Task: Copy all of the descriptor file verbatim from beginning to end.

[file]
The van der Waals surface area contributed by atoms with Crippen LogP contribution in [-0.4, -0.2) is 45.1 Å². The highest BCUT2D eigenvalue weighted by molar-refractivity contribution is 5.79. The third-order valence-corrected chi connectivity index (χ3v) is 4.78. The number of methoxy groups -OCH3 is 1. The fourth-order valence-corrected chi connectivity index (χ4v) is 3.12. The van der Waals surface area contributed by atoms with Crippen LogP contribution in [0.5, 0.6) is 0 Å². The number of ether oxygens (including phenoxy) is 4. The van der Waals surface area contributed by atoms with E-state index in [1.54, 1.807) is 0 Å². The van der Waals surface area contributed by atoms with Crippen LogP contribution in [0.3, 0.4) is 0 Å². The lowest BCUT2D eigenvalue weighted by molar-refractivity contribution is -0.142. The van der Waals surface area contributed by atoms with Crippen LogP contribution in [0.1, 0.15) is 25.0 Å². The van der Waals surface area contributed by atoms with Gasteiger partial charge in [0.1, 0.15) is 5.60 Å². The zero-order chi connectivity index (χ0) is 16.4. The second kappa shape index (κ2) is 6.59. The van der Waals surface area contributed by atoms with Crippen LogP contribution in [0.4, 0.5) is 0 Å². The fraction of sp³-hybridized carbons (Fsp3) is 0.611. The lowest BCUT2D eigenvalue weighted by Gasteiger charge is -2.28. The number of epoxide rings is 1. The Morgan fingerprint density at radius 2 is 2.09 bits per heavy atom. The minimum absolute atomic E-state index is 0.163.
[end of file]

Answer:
The van der Waals surface area contributed by atoms with Crippen LogP contribution in [-0.4, -0.2) is 45.1 Å². The highest BCUT2D eigenvalue weighted by molar-refractivity contribution is 5.79. The third-order valence-corrected chi connectivity index (χ3v) is 4.78. The number of methoxy groups -OCH3 is 1. The fourth-order valence-corrected chi connectivity index (χ4v) is 3.12. The van der Waals surface area contributed by atoms with Crippen LogP contribution in [0.5, 0.6) is 0 Å². The number of ether oxygens (including phenoxy) is 4. The van der Waals surface area contributed by atoms with E-state index in [1.54, 1.807) is 0 Å². The van der Waals surface area contributed by atoms with Crippen LogP contribution in [0.3, 0.4) is 0 Å². The lowest BCUT2D eigenvalue weighted by molar-refractivity contribution is -0.142. The van der Waals surface area contributed by atoms with Crippen LogP contribution in [0.1, 0.15) is 25.0 Å². The van der Waals surface area contributed by atoms with Gasteiger partial charge in [0.1, 0.15) is 5.60 Å². The zero-order chi connectivity index (χ0) is 16.4. The second kappa shape index (κ2) is 6.59. The van der Waals surface area contributed by atoms with Crippen LogP contribution in [0.4, 0.5) is 0 Å². The fraction of sp³-hybridized carbons (Fsp3) is 0.611. The lowest BCUT2D eigenvalue weighted by Gasteiger charge is -2.28. The number of epoxide rings is 1. The Morgan fingerprint density at radius 2 is 2.09 bits per heavy atom. The minimum absolute atomic E-state index is 0.163.